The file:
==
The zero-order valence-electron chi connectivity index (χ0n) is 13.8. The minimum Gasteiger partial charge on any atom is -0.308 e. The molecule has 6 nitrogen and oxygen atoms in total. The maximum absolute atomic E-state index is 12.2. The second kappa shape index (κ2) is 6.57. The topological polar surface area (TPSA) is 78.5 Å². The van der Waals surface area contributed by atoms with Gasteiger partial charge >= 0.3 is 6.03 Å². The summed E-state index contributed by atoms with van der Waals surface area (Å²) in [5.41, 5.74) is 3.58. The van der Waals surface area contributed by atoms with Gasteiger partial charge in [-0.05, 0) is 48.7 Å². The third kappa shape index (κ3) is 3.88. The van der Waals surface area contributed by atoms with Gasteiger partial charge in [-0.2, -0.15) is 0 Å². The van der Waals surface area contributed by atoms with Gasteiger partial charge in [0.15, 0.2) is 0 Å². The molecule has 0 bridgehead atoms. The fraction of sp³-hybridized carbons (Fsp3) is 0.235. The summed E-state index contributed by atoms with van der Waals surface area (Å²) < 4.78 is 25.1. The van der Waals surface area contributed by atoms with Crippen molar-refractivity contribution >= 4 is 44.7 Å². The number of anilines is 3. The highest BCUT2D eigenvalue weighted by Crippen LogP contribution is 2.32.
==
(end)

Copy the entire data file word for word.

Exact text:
The zero-order valence-electron chi connectivity index (χ0n) is 13.8. The minimum Gasteiger partial charge on any atom is -0.308 e. The molecule has 6 nitrogen and oxygen atoms in total. The maximum absolute atomic E-state index is 12.2. The second kappa shape index (κ2) is 6.57. The topological polar surface area (TPSA) is 78.5 Å². The van der Waals surface area contributed by atoms with Gasteiger partial charge >= 0.3 is 6.03 Å². The summed E-state index contributed by atoms with van der Waals surface area (Å²) in [5.41, 5.74) is 3.58. The van der Waals surface area contributed by atoms with Gasteiger partial charge in [-0.05, 0) is 48.7 Å². The third kappa shape index (κ3) is 3.88. The van der Waals surface area contributed by atoms with Gasteiger partial charge in [-0.2, -0.15) is 0 Å². The van der Waals surface area contributed by atoms with Gasteiger partial charge in [0.15, 0.2) is 0 Å². The molecule has 0 bridgehead atoms. The fraction of sp³-hybridized carbons (Fsp3) is 0.235. The summed E-state index contributed by atoms with van der Waals surface area (Å²) < 4.78 is 25.1. The van der Waals surface area contributed by atoms with Crippen molar-refractivity contribution >= 4 is 44.7 Å². The number of anilines is 3. The highest BCUT2D eigenvalue weighted by Crippen LogP contribution is 2.32.